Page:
ORIGINAL RESEARCH article
Sec. Exercise Physiology
Effects of Exercise Training on Growth and Differentiation Factor 11 Expression in Aged Mice
- 1Faculty of Sport Sciences, Waseda University, Saitama, Japan
- 2Division of Regenerative Medical Engineering, Center for Disease Biology and Integrative Medicine, Graduate School of Medicine, The University of Tokyo, Bunkyo, Japan
Exercise training is considered an effective way to prevent age-related skeletal muscle loss. However, the molecular mechanism has not been clarified. Growth and differentiation factor 11 (GDF11) has been controversially considered a regulator of skeletal muscle aging. In this study, we examined whether GDF11 is associated with skeletal muscle aging and the effects of exercise training on age-related skeletal muscle loss. First, we observed that Gdf11 mRNA and protein expression levels in young (5-month-old, n = 6) and aged (22-to 26-month-old, n = 5) mice were not significantly different. Aged mice were then divided into sedentary (n = 5) and exercise (n = 6) groups. The exercise group performed moderate-intensity treadmill running for 6 weeks. Treadmill exercise training increased Gdf11 mRNA expression in the soleus muscle, but its protein expression was not altered. In contrast, the GDF11 level in the plantaris muscle was not changed at either the mRNA or protein level. Collectively, our data demonstrate that GDF11 levels do not change during aging, and that treadmill exercise training increased Gdf11 mRNA expression in a predominantly slow-twitch muscle.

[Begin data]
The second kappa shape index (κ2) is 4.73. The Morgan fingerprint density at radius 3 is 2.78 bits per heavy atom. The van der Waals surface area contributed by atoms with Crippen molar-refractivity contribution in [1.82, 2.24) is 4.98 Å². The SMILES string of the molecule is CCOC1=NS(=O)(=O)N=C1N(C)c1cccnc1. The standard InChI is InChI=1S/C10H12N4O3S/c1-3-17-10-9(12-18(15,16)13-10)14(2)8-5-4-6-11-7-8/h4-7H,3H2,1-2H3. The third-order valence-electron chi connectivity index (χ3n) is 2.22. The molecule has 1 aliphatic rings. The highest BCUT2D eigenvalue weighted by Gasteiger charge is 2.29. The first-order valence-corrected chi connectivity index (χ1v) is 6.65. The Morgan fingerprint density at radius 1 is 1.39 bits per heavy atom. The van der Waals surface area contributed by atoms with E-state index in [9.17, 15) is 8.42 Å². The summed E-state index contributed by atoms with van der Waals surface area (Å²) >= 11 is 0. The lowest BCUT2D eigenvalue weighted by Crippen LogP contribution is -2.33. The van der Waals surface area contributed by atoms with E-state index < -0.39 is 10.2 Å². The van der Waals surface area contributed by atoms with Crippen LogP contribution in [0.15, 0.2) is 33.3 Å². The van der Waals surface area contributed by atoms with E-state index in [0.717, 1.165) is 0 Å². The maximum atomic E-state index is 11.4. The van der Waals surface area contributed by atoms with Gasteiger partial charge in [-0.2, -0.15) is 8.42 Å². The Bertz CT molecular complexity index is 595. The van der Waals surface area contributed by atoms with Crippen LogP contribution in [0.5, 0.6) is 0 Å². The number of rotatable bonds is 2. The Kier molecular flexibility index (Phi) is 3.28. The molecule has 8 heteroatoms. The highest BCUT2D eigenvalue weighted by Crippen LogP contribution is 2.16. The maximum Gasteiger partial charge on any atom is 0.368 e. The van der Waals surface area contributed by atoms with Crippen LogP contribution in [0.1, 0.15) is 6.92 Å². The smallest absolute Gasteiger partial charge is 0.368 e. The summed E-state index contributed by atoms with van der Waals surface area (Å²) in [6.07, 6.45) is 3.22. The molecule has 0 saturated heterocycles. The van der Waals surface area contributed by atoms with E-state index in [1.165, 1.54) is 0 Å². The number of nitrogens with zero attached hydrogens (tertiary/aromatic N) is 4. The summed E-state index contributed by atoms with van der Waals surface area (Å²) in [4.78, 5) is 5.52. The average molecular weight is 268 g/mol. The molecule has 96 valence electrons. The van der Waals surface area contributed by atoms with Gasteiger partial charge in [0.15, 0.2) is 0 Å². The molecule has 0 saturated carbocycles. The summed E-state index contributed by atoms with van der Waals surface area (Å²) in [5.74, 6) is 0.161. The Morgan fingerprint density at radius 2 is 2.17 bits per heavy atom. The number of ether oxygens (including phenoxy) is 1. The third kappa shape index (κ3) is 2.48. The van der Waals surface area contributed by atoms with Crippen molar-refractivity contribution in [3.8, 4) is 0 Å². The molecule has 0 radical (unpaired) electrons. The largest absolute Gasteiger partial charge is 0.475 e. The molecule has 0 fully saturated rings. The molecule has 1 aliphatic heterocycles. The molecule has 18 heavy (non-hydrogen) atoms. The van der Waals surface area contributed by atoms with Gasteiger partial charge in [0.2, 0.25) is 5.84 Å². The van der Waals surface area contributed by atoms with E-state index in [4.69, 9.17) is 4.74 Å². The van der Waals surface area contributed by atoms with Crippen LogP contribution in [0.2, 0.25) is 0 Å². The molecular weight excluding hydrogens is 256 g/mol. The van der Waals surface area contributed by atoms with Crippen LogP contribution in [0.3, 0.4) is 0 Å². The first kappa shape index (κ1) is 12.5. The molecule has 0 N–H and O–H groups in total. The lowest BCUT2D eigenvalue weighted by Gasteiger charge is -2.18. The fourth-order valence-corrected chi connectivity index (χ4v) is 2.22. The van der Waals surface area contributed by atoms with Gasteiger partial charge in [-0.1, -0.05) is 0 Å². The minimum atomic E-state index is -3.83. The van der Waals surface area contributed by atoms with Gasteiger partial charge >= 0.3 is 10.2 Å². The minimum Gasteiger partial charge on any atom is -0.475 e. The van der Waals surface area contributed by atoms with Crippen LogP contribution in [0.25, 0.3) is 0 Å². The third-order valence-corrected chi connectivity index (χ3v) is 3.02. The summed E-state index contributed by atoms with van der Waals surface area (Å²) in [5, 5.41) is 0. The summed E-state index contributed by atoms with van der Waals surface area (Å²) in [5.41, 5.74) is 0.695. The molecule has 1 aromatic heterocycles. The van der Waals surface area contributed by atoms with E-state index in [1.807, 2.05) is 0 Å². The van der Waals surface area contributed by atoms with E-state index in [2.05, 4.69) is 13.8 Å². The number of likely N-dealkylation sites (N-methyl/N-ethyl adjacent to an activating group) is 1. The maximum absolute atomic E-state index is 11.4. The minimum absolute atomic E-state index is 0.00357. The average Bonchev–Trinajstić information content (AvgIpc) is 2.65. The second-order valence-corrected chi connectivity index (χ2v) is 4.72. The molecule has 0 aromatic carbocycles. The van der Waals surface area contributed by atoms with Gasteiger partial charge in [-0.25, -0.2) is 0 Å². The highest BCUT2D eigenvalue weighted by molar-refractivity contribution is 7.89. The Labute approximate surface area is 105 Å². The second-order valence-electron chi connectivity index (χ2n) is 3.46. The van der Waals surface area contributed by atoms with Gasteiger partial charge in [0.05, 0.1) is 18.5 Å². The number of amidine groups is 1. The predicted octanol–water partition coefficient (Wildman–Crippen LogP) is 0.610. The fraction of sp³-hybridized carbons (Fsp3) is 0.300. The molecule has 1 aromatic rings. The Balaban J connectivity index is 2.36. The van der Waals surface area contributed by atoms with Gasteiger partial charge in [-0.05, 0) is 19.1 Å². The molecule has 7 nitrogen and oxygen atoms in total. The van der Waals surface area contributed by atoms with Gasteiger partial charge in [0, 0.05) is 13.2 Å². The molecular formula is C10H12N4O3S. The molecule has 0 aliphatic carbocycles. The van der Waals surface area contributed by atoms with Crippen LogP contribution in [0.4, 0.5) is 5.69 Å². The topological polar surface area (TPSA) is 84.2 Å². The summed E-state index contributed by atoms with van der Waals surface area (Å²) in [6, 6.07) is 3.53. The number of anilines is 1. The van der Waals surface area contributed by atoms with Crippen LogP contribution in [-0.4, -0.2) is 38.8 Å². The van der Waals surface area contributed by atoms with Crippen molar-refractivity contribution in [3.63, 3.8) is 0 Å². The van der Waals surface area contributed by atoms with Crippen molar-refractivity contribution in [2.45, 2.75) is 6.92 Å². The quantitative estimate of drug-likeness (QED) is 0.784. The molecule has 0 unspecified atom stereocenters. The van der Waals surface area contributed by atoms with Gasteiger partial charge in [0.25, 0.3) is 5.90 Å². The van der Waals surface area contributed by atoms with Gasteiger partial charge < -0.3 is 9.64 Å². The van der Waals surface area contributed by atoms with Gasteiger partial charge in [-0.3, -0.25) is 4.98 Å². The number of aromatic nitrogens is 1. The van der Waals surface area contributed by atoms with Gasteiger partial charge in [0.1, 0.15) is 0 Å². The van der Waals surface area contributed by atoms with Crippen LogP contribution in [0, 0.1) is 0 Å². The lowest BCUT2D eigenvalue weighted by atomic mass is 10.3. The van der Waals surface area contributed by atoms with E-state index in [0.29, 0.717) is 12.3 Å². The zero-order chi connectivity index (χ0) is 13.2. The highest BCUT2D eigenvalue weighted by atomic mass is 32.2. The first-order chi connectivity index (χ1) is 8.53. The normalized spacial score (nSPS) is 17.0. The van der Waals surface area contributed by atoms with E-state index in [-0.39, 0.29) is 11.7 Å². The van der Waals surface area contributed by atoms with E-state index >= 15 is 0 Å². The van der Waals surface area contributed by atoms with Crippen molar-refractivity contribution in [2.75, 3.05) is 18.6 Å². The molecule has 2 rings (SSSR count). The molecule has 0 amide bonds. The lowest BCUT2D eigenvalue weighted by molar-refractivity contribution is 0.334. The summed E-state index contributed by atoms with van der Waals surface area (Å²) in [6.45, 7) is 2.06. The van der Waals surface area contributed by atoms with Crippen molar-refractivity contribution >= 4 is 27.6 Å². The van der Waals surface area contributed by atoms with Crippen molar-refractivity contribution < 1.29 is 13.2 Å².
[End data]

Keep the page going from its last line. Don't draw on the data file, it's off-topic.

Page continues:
Aging increases an animal’s vulnerability to adverse health outcomes, including death. In the human body, progressive muscle loss and dysfunction, termed “sarcopenia,” is one of the many distinct age-related changes. It has been reported that reductions in muscle mass and function with aging can reduce the quality of life in the elderly and even increase mortality, regardless of other risk factors (Roubenoff and Hughes, 2000; Landi et al., 2013). Because the aging population is increasing dramatically in most developed countries, it is necessary to clarify the mechanism of sarcopenia.
Many studies have reported that increased physical activity improves sarcopenia (e.g., Cruz-Jentoft et al., 2014). Resistance exercise training not only increases skeletal muscle mass, but also improves the muscle strength and contractile function of muscle fibers, even in the elderly (Trappe et al., 2000; Holm et al., 2008; Verdijk et al., 2009). Long-term endurance exercise training, such as cycling (Harber et al., 2012) and running (Schwartz et al., 1991), also induces muscle hypertrophy in the elderly. Whether endurance exercise is an effective way to reduce muscle loss in sarcopenia is controversial (Short et al., 2004; Weiss et al., 2007), but people who regularly perform endurance exercise show lower rates of muscle atrophy (Sugawara et al., 2002), indicating that endurance exercise may repress sarcopenia. However, the molecular mechanisms underlying these effects of exercise on sarcopenia are still unclear.